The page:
Accessibility grants

With our Accessibility grants, you can apply for up to £1,200 per year to help with the cost of specific support to attend a chemistry-related meeting, conference, workshop or professional development event. This support might be any form of equipment, service, or other personal expense associated with meeting your access needs.
Sponsorship and Supporting organisations
A selection of sponsorship opportunities is available for companies who would like to promote their activities at the 2025 Faraday Discussion series.
If you would like more information about sponsoring the 2025 Faraday Discussion series, please contact the Commercial Sales Department at the Royal Society of Chemistry on
The Royal Society of Chemistry

Royal Society of Chemistry, The Royal Society of Chemistry, Burlington House, Piccadilly, London, W1J 0BA, United Kingdom

Thorsten Bartels-Rausch, Chair, Paul Scherrer Institute PSI, Switzerland

Thorsten Bartels-Rausch studied Chemistry in Würzburg (Germany), Trondheim (Norway), and at the ETH Zürich (Switzerland). He received a Ph.D. for his work on the thermodynamics of nitrogen oxide adsorption to ice from the University of Bern and spent a PostDoc with Jamie Donaldson and Jon Abbatt at the University of Toronto before joining the PSI as a senior scientist working with Markus Ammann. Curiosity drives his laboratory-based research to gain a fundamental understanding of ice and snow chemistry. This line of research is timely as it tackles key environmental issues, such as winter haze in highly populated regions in Asia and the Arctic. The research focuses on the interfacial physical chemistry of ice and the fate and chemistry of nanometer-sized aerosol deposits in snow. Next to the environmental relevance, the chemistry in the cold shows fascinating deviations from our textbook knowledge that address fundamental chemistry topics of general interest, such as interfacial acid-base chemistry, chemical systems with low liquid water content, and hydrogen bonding of water molecules.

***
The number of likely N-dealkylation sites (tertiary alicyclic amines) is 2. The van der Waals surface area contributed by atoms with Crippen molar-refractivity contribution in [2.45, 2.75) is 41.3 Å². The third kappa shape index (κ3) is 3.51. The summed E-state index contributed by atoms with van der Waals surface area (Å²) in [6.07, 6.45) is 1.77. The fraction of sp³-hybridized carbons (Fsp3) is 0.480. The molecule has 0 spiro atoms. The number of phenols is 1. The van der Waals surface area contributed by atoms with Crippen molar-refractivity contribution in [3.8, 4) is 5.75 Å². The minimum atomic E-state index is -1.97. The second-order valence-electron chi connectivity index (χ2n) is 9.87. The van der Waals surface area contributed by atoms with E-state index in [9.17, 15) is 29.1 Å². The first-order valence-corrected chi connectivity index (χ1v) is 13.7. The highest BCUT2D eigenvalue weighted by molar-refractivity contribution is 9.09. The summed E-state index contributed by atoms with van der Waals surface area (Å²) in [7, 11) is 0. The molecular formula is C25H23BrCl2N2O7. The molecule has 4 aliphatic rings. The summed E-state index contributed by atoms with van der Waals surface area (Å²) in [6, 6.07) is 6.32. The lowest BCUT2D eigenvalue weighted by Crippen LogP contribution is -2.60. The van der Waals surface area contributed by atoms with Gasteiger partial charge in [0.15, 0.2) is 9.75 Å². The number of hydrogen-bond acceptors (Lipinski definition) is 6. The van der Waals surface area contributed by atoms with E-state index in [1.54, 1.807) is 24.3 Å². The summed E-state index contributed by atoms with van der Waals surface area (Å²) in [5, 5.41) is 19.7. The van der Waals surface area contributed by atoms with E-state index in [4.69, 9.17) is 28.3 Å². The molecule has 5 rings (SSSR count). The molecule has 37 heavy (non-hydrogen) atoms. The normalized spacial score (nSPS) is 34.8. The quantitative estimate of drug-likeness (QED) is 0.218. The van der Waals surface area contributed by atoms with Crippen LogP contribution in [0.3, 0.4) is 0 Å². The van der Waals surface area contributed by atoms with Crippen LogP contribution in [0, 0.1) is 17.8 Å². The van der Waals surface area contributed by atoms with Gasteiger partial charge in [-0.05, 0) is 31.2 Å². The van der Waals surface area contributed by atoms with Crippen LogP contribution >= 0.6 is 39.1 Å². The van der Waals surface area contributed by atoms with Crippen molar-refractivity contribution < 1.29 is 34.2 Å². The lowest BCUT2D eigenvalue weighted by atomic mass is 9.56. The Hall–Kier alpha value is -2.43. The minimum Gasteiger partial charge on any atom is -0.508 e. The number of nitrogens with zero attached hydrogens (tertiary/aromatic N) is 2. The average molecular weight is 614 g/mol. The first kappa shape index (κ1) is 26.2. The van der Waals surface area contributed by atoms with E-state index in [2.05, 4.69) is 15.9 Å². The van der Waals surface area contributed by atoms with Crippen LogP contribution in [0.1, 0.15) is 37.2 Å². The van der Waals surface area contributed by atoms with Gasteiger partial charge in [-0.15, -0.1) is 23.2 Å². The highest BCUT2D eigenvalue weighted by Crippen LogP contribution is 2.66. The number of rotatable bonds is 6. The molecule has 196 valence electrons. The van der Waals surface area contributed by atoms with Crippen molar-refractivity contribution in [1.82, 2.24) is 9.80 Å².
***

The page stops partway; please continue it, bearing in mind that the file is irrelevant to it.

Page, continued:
Dwayne Heard, University of Leeds, United Kingdom

Dwayne Heard is Professor of Atmospheric Chemistry in the School of Chemistry at the University of Leeds. He received his B.A. in Chemistry (1986) and D. Phil. in Physical Chemistry (1990) from the University of Oxford, supervised by Gus Hancock; undertook postdoctoral research at SRI International, California, working with David Crosley; and was a lecturer in the School of Chemistry at Macquarie University, Sydney. He moved to Leeds in 1994 where he held a Royal Society University Research Fellowship and was Head of School from 2009-2013. He was a Visiting Fellow at JILA, University of Colorado in 2000. His research interests include quantitative field measurements of the hydroxyl radical and other radicals in the atmosphere using laser-based methods, laboratory and chamber studies of the kinetics and photochemistry of gas phase and aerosol processes, and the use of a pulsed Laval nozzle apparatus to study the kinetics of reactions at very low temperatures down to 24 K relevant to the interstellar medium and planetary atmospheres. He received the Environment Prize from the Royal Society of Chemistry in 2017 and is currently the President of the Royal Society of Chemistry Faraday Community for Physical Chemistry.

  • Millie Bond British Antarctic Survey BAS, United Kingdom
  • Natasha Garner University of Leeds, United Kingdom
  • Bill Simpson University of Alaska, United States
  • Jennie Thomas University of Grenoble-Alpes, France